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Caring for an Aging Parent
By Joan Biek

This is the story of my personal spiritual struggle as it relates to the care of my frail, elderly mother. Have you noticed that sometimes our greatest trial or challenge turns out to be our greatest blessing?

Caring for my father during his six month terminal bout with cancer was hard, but this past four years caring for my mother has seemed much more difficult and stressful. Mother helped care for him. Now, as the only child, I have no one with whom to share the responsibility of her care except my two cousins, the paid caregivers, and a wonderful support network. Dad's mind was clear to the end. Mother failed physically and mentally. My dad and I were very close. Although I love my mother I've also had a lot of resentments toward her.

STRESS IS A GIVEN WHEN CARING FOR THE AGED. A respected geriatric nurse columnist says: "No matter how well families plan, adjust, and cope, the stress of caregiving can affect physical and emotional health as well as strain the family ties and marital bonds." I work full time now and spend every other weekend at mother's home, 65 miles away. It was necessary to locate and schedule caregivers after mother had successive hip and vertebrae fractures and a minor stroke which destroyed much of her short-term memory.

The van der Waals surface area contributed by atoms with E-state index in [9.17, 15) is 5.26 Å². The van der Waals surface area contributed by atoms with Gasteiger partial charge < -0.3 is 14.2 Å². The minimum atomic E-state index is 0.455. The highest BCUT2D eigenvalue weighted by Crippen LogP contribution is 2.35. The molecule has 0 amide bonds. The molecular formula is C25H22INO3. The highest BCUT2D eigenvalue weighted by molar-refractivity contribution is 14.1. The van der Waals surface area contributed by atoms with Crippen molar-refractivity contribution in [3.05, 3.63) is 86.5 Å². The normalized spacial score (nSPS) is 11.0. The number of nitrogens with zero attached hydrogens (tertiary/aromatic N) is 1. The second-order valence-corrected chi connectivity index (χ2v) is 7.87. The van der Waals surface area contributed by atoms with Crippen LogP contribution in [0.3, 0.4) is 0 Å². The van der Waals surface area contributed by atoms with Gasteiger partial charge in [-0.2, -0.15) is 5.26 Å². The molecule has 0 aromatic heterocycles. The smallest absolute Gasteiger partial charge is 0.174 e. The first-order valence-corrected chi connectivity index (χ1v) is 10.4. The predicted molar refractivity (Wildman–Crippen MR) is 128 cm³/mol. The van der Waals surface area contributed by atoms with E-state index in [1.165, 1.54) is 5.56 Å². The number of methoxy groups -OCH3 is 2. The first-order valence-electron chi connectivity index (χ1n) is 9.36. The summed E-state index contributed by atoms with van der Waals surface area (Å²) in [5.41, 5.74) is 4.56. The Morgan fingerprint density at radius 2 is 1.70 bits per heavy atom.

There is a lot of work involved in keeping her in her home: paying bills, struggling to comprehend medicare and insurance statements, arranging for medical appointments, replacing dentures and hearing aids, and arranging for meals to be prepared or for meals on wheels. Homecare is often a necessity and may be provided by a Home Health Aide via a Home Nursing Care Agency or sometimes by asking local friends for recommendations. (I have placed an ad for a caregiver.) I've also learned that old houses, like elderly people, have various systems that need repair or replacement.

Mother and I both have our emotional and social needs. It finally struck me that I was spending a lot of time doing things FOR my mother but not much time doing things WITH HER. Mother enjoys large print romance novels and videos of old musicals which are both free at my local library. Sometimes we invite one or two of her friends over to share her video, popcorn, and a snack or to play cards. I've noticed that visits by her friends have dropped off as her capacity to converse has diminished. It's important for me to have some fun over the weekend, too. Before I leave, instead of rushing about trying to finish up various details, I need to take a few minutes for intimate, close time with her, maybe to hold her hands, rub her back, or share something to help her feel valued and loved.